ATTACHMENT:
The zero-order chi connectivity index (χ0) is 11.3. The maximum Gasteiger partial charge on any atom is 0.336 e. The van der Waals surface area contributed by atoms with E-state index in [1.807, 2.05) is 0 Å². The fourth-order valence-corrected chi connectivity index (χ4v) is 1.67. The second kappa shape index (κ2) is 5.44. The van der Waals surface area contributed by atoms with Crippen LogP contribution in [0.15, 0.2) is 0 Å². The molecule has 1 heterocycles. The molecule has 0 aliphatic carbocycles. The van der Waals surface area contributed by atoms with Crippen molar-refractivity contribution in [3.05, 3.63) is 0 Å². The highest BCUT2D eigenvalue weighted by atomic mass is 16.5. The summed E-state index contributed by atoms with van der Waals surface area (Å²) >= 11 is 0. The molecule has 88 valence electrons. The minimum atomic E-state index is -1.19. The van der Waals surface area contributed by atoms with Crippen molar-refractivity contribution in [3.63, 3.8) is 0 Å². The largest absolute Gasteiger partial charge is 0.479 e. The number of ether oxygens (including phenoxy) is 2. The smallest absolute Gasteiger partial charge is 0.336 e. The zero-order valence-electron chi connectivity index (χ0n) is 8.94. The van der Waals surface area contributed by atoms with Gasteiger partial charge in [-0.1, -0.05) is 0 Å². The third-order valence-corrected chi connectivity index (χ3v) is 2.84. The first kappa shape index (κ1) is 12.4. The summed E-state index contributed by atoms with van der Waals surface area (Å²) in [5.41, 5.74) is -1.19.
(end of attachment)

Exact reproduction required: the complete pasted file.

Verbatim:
The zero-order chi connectivity index (χ0) is 11.3. The maximum Gasteiger partial charge on any atom is 0.336 e. The van der Waals surface area contributed by atoms with E-state index in [1.807, 2.05) is 0 Å². The fourth-order valence-corrected chi connectivity index (χ4v) is 1.67. The second kappa shape index (κ2) is 5.44. The van der Waals surface area contributed by atoms with Crippen LogP contribution in [0.15, 0.2) is 0 Å². The molecule has 1 heterocycles. The molecule has 0 aliphatic carbocycles. The van der Waals surface area contributed by atoms with Crippen molar-refractivity contribution in [3.05, 3.63) is 0 Å². The highest BCUT2D eigenvalue weighted by atomic mass is 16.5. The summed E-state index contributed by atoms with van der Waals surface area (Å²) >= 11 is 0. The molecule has 88 valence electrons. The minimum atomic E-state index is -1.19. The van der Waals surface area contributed by atoms with Crippen molar-refractivity contribution in [3.63, 3.8) is 0 Å². The largest absolute Gasteiger partial charge is 0.479 e. The number of ether oxygens (including phenoxy) is 2. The smallest absolute Gasteiger partial charge is 0.336 e. The zero-order valence-electron chi connectivity index (χ0n) is 8.94. The van der Waals surface area contributed by atoms with Gasteiger partial charge in [-0.1, -0.05) is 0 Å². The third-order valence-corrected chi connectivity index (χ3v) is 2.84. The first kappa shape index (κ1) is 12.4. The summed E-state index contributed by atoms with van der Waals surface area (Å²) in [5.41, 5.74) is -1.19.